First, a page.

Intent may take on many forms. Sometimes you just want to say to your partner “tonight I want to practice some things that I have been wanting to learn, so I will probably tie the same thing several times.” It’s not super sexy, but it can lead to super sexy times down the road (a quick side note, consider putting on a movie or music for the bottom so they don't get bored too quickly during these practice sessions). Doing silly rope play where you are both laughing is a fun and light way to introduce someone new to rope. And of course, the list of goals for rope scenes goes on and on: rope as punishment (well placed knots are really mean), rope as decoration for a party, rope to restrain, rope to expose. The key element is to have a purpose to what you are going to do. And that can change over the course of the scene, which can be a whole lot of fun. Just think about what you want to do and communicate with your partner during the scene.


Let’s look at a couple of possible scenarios:

Scenario A: UberDom has set up a play date with sensitivegirl. UberDom is planning this really serious tie that will put sensitivegirl in positions that he has always dreamed of doing. The ties might be a bit painful and will show off his rope skills as well as show what a manly dominant he really is. He is meeting sensitivegirl for the first time, and she has had a rough week. She has had a fight with her best friend, and her puppy has been sick. She wants to be tied in a very nurturing and caring way. They meet up, don’t talk, and get down to business.

Scenario B: ShibariStan and BetsyBondage have been partners for a while. They have set aside time to do some rope together, and they are quite excited about it. Stan wants to put Betsy into some new harnesses he has been checking out on the IFA blog and then see where things go. Betsy is feeling a bit feisty and wants to have someone “put her in her place” with rope. They set aside half an hour to grab a light snack and a coffee before playing. The two of them agree that Stan will do some rough and tumble floor work that will help take a bit of “the fight” out of Betsy and try to incorporate the harnesses into that play. They both think that sounds hot and get down to business.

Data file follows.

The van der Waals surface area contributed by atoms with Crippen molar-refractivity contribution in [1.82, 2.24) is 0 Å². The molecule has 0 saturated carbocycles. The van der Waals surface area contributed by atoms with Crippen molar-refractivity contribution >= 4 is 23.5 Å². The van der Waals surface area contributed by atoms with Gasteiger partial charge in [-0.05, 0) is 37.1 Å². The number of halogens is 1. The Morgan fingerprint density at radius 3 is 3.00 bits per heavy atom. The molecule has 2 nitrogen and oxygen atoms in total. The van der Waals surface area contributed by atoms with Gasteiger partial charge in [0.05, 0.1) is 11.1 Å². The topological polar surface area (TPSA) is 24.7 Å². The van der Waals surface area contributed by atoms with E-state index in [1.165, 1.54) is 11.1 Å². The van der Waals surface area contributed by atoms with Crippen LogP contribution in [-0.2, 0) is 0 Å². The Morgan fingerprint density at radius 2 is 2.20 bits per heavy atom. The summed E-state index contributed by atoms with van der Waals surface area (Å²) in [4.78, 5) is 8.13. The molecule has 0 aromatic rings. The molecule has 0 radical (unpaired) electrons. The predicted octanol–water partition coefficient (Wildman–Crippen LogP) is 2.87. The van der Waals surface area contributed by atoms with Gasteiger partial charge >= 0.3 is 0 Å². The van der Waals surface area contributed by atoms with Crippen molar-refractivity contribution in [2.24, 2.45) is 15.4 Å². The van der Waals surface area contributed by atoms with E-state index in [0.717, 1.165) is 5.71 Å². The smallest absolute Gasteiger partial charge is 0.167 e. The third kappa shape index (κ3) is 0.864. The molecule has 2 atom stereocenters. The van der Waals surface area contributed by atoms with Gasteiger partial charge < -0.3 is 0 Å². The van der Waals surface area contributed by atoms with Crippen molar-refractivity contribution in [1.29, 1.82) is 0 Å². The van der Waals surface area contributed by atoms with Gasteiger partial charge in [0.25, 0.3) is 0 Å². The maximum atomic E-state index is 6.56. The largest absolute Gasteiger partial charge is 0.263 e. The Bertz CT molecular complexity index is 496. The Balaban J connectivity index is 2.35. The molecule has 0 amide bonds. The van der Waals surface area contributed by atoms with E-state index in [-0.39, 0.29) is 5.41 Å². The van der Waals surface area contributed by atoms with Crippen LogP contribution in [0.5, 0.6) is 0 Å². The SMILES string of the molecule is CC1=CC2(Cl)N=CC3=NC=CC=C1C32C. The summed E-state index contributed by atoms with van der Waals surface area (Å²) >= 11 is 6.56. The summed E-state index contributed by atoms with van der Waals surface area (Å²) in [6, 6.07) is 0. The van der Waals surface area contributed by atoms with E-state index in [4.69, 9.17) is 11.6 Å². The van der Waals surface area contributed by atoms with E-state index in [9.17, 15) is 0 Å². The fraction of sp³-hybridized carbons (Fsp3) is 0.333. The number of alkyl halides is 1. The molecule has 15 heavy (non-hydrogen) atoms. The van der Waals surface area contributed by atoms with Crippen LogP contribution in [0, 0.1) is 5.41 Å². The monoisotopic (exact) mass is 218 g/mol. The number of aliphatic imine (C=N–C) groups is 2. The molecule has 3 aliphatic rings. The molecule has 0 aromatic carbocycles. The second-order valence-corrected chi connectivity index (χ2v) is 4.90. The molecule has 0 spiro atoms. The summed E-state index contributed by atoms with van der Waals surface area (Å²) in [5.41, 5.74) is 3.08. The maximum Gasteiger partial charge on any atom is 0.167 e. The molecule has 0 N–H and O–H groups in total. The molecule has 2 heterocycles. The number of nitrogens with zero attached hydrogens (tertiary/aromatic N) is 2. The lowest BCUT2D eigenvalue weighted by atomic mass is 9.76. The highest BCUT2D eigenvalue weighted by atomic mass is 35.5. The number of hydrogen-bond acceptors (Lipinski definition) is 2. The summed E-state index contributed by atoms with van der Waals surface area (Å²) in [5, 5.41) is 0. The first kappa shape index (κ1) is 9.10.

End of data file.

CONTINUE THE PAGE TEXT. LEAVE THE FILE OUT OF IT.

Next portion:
Which of these two scenarios has the best possibility of working out? Stan and Betsy are probably going to have a great time while sensitivegirl is likely to have some less than positive things to say about UberDom. The key difference between the two scenarios is whether or not a shared intent was negotiated between the two people involved in the scene. Most times you can talk with your partner and come up with something that will work for both of you. Other times, you both may have very different goals for what you want to accomplish. In those (hopefully rare) cases, it can be best to hold off until you are both more in agreement with one another.

What does all this communication about intent ultimately lead to anyway? With any luck it will lead to a better, stronger, and deeper connection with your partner. It builds trust and respect between the people playing with one another. Within the kink community, trust and respect are key elements in everything that we do and are particularly critical for keeping our play consensual. When trust and respect are built upon, scenes get hotter and more challenging, and new opportunities present themselves as you  connect on a deeper level with your partner.
 
Intent is really a critical part of rope bondage if you want to become a “hot shit rope top” (as Midori likes to say). Think about what you want to do, communicate that with your partner, and use it to build that trust and respect which deepens the connection between you. Who knows, it might even help you to get laid now and then…